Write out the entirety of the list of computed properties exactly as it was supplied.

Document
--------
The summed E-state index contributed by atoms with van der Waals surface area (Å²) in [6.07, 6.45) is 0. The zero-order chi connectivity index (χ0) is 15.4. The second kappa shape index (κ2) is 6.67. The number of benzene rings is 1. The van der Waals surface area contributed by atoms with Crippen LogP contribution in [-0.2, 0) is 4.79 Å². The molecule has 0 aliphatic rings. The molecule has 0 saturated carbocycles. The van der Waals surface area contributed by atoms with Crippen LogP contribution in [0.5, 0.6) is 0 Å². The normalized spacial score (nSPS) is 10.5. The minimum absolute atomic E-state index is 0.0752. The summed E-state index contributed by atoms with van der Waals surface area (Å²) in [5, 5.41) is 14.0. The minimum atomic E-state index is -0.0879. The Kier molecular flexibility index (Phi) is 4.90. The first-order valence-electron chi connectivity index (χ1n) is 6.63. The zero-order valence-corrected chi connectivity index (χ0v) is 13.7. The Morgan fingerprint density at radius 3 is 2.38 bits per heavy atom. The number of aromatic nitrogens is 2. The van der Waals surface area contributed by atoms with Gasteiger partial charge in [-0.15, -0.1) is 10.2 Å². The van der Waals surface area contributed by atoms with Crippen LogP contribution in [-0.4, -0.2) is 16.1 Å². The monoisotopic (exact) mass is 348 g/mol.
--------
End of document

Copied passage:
The summed E-state index contributed by atoms with van der Waals surface area (Å²) in [6.07, 6.45) is 0. The zero-order chi connectivity index (χ0) is 15.4. The second kappa shape index (κ2) is 6.67. The number of benzene rings is 1. The van der Waals surface area contributed by atoms with Crippen LogP contribution in [-0.2, 0) is 4.79 Å². The molecule has 0 aliphatic rings. The molecule has 0 saturated carbocycles. The van der Waals surface area contributed by atoms with Crippen LogP contribution in [0.5, 0.6) is 0 Å². The normalized spacial score (nSPS) is 10.5. The minimum absolute atomic E-state index is 0.0752. The summed E-state index contributed by atoms with van der Waals surface area (Å²) in [5, 5.41) is 14.0. The minimum atomic E-state index is -0.0879. The Kier molecular flexibility index (Phi) is 4.90. The first-order valence-electron chi connectivity index (χ1n) is 6.63. The zero-order valence-corrected chi connectivity index (χ0v) is 13.7. The Morgan fingerprint density at radius 3 is 2.38 bits per heavy atom. The number of aromatic nitrogens is 2. The van der Waals surface area contributed by atoms with Gasteiger partial charge in [-0.15, -0.1) is 10.2 Å². The van der Waals surface area contributed by atoms with Crippen LogP contribution in [-0.4, -0.2) is 16.1 Å². The monoisotopic (exact) mass is 348 g/mol.